Closer to Heaven
But why a mound of stone, gravel and peat?
Early people considered the mounds and the hills being closer to heaven, divine heavenly bodies and the heavenly gods. They created a connection between the Earth and the heaven, giving a feeling of being closer to the world of eternality and immortals. Additionally the mounds could be seen from afar in the terrain as signposts, usually even located on hilltops.
As regards to stones, they can be considered as eternal, unchangeable and powerful in this changing world. They were even believed to be personal living beings.
The modern man is used to the electrical light and is afraid of dark caves that gave the ancient people a feeling of safety. The narrow corridor leading inside the barrows is like a vagina leading to Mother Earth's round womb, the chamber itself. Thus the mound brings us back to the place we came from. This theory is supported by the burnt white flintstone on the floor of the chamber. It conjures an image of being inside a big egg. The egg is an old symbol of rebirth.
Futhermore, the Sun and astronomy are added to this rebirth. The location and the position of mounds is carefully chosen and calculated in proportion to the heavenly bodies. For example, almost all mounds have their doorway in East, where the Sun rises. Sometimes the doorway is placed so that the first ray of the Sun, on the day of winter solstice, meets a particular point on the back wall of the chamber. Thus the dead ancestors buried in the chamber could be born again by the rays of the rising and returning Sun. In the same way the living could calculate when the time was to plow, to sow, to harvest and to celebrate.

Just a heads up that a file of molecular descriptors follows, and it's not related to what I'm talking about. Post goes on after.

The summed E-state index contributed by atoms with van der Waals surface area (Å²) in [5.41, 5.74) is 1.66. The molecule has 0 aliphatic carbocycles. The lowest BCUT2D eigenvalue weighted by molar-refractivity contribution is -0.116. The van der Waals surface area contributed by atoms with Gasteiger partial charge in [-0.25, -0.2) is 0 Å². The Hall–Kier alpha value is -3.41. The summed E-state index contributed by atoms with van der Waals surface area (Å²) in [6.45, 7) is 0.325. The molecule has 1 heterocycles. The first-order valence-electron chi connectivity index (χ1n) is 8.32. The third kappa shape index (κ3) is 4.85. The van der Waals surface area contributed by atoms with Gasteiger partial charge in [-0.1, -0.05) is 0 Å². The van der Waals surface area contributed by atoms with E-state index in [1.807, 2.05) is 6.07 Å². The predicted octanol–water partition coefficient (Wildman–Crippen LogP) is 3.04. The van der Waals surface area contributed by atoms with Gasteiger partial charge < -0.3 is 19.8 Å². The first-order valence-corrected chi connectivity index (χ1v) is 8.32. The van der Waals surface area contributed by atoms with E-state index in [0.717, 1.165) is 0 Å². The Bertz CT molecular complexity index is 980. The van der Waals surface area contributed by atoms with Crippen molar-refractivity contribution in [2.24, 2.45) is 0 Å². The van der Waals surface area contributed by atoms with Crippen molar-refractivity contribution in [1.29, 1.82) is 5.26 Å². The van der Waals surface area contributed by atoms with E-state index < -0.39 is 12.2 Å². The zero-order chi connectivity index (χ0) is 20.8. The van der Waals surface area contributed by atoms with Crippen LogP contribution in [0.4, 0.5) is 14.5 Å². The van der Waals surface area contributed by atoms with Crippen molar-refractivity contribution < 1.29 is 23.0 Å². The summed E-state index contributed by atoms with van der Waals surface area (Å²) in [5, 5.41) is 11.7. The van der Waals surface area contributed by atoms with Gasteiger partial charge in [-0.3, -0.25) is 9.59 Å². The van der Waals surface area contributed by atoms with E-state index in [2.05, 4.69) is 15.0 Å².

Of course, the dead were not lifeless or dead or powerless in any way. They were living in another place, where they continued their lives as well as possible. Their safety and comfort was vitally important for the descendants, because their task was to help, support and energize the living. Therefore the dead were as essential part of life as the Sun and the Moon. Without their goodwill life coudn't continue.
In folklore it is told how people used to 'sit ouside on the barrows for gaining wisdom', which is called outsitting, wake or omen-taking (Norse: útiseta, in Danish: udesidning, vågenat or varselstagning). In other words, one went to the burial mounds by night for meditating and consulting the ancestors. This happened especially at times of emergency or grief or when a decision had to be made. Additionally this was done at the solstices, equinoxes and at other annual celebrations.
The first thing the Christianity forbade by law in Scandinavia was exactly this social togetherness with the barrows. Therefore it can be concluded that it was a very popular and necessary part of the life in the old days. The mounds were places of energy for our forefathers. Not just did they protect the ancestors, but they also took care of the needs of the living, giving them wisdom, strength and peace of mind.
Not even legal or political decisions could be made without the burial mounds. Only those decisions, judgements and choosing of the king that were made at the vicinity of the mounds — and therefore before the eyes of the ancestors — were valid.
Thus it is wrong to consider the barrows as being only memorials of the dead. They were a part of the life of the living.